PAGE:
WHYTE, URIEL GEORGE
Played a big role in the development of the sport in Toronto
Born in Darliston, Westmoreland, Jamaica, W.I. in 1940, like most young boys, George Whyte played cricket on the streets and any level area with improvised equipment such as coconut bats and orange balls, etc. He was formally introduced to the game of cricket at the Petersfield Elementary School, where instead of enrolling in an agricultural program, he chose cricket instead. Whyte moved on to Cokesview School, where he very quickly developed into one of the top fast bowlers on the team, playing on the inter-parish school division.
Upon joining the Jamaica Constabulary Force, he continued to further his cricket interest and played for the force stationed at Duppy Gate, Up Park Camp in Kingston from 1960-1964. In late 1964 he moved to Canada and within days of his arrival was approached by cricket enthusiast Roy Francis and the Commonwealth Cricket Club of Toronto became a reality. Mr. Francis was the president and Mr. Whyte, vice-president. The team then registered in the Toronto and District League and in a short time became a force in the league with Whyte as their opening bowler.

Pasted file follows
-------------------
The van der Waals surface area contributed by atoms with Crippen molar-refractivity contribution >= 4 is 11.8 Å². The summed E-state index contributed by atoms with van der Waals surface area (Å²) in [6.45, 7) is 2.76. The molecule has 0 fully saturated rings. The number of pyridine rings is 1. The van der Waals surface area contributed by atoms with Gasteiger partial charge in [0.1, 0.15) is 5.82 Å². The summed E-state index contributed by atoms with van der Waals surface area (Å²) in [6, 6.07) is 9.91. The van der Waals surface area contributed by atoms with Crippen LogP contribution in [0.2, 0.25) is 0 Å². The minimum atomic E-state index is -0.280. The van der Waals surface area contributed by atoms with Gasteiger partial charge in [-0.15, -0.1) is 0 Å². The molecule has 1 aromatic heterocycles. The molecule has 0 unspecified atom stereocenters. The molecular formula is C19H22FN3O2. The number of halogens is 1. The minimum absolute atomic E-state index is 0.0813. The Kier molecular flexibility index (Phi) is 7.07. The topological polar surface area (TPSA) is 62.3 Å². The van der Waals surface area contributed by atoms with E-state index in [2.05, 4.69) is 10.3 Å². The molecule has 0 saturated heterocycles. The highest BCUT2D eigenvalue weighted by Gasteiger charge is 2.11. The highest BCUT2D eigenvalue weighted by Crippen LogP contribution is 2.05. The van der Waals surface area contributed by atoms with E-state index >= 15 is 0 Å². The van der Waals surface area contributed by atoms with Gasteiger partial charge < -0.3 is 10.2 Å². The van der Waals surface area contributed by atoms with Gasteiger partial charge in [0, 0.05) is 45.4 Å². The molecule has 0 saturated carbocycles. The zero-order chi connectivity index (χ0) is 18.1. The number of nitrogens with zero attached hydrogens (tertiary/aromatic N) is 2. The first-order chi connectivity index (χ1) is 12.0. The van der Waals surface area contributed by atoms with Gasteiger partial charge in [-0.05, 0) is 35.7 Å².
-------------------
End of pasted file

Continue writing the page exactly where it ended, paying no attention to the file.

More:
Commonwealth became a very successful organization and Whyte in his quest for more challenges, directed a substantial club and league finances into the purchase of a farm located to the north of the city of Toronto, which over the last 35 years has become the largest cricket facility in North America. The facility now has five full-sized cricket fields and has become the venue for international teams’ competitions in the Province of Ontario, Canada. Known as King City, it is a city for the sport of cricket.
In 1971, Whyte became the president of the Toronto Community Cricket Club, which under his leadership is dedicated to the education of young people and novices in the game of cricket at home and abroad. This has taken him to several countries including an annual visit to the city of New Britain, Connecticut. He was awarded the Key to the City of New Britain by the mayor in 1973.
As president and captain, he has arranged and led successful tours to Jamaica (twice), Barbados, Antigua, St. Lucia, Nassau, Bahamas, and the Cayman Islands, in addition to several North American cities. Whyte was awarded the Philadelphia Liberty Bell by Mayor H. Tate of that city. He is also an inductee in the Ontario Historical Society Steven Leacock Memorial Museum in the city of Orillia, Ontario, Canada.